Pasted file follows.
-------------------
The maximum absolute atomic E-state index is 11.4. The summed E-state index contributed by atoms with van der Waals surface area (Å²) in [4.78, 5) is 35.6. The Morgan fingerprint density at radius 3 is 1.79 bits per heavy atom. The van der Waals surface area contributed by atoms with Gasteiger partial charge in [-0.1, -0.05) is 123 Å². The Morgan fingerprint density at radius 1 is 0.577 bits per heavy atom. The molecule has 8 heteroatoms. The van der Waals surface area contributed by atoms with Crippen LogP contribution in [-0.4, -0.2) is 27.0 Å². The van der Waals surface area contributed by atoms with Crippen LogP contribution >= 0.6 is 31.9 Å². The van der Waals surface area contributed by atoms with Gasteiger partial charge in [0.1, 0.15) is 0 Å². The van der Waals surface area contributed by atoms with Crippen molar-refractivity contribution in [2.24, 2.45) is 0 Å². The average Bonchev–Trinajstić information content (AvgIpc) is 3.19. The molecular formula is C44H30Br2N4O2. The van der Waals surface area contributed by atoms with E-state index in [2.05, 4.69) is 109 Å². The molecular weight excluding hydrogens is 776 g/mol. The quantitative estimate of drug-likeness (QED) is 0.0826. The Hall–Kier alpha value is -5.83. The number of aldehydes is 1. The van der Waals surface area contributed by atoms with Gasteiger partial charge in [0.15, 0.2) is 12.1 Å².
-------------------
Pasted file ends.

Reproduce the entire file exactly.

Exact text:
The maximum absolute atomic E-state index is 11.4. The summed E-state index contributed by atoms with van der Waals surface area (Å²) in [4.78, 5) is 35.6. The Morgan fingerprint density at radius 3 is 1.79 bits per heavy atom. The van der Waals surface area contributed by atoms with Gasteiger partial charge in [-0.1, -0.05) is 123 Å². The Morgan fingerprint density at radius 1 is 0.577 bits per heavy atom. The molecule has 8 heteroatoms. The van der Waals surface area contributed by atoms with Crippen LogP contribution in [-0.4, -0.2) is 27.0 Å². The van der Waals surface area contributed by atoms with Crippen LogP contribution >= 0.6 is 31.9 Å². The van der Waals surface area contributed by atoms with Gasteiger partial charge in [0.1, 0.15) is 0 Å². The van der Waals surface area contributed by atoms with Crippen molar-refractivity contribution in [2.24, 2.45) is 0 Å². The average Bonchev–Trinajstić information content (AvgIpc) is 3.19. The molecular formula is C44H30Br2N4O2. The van der Waals surface area contributed by atoms with E-state index in [2.05, 4.69) is 109 Å². The molecular weight excluding hydrogens is 776 g/mol. The quantitative estimate of drug-likeness (QED) is 0.0826. The Hall–Kier alpha value is -5.83. The number of aldehydes is 1. The van der Waals surface area contributed by atoms with Gasteiger partial charge in [0.15, 0.2) is 12.1 Å².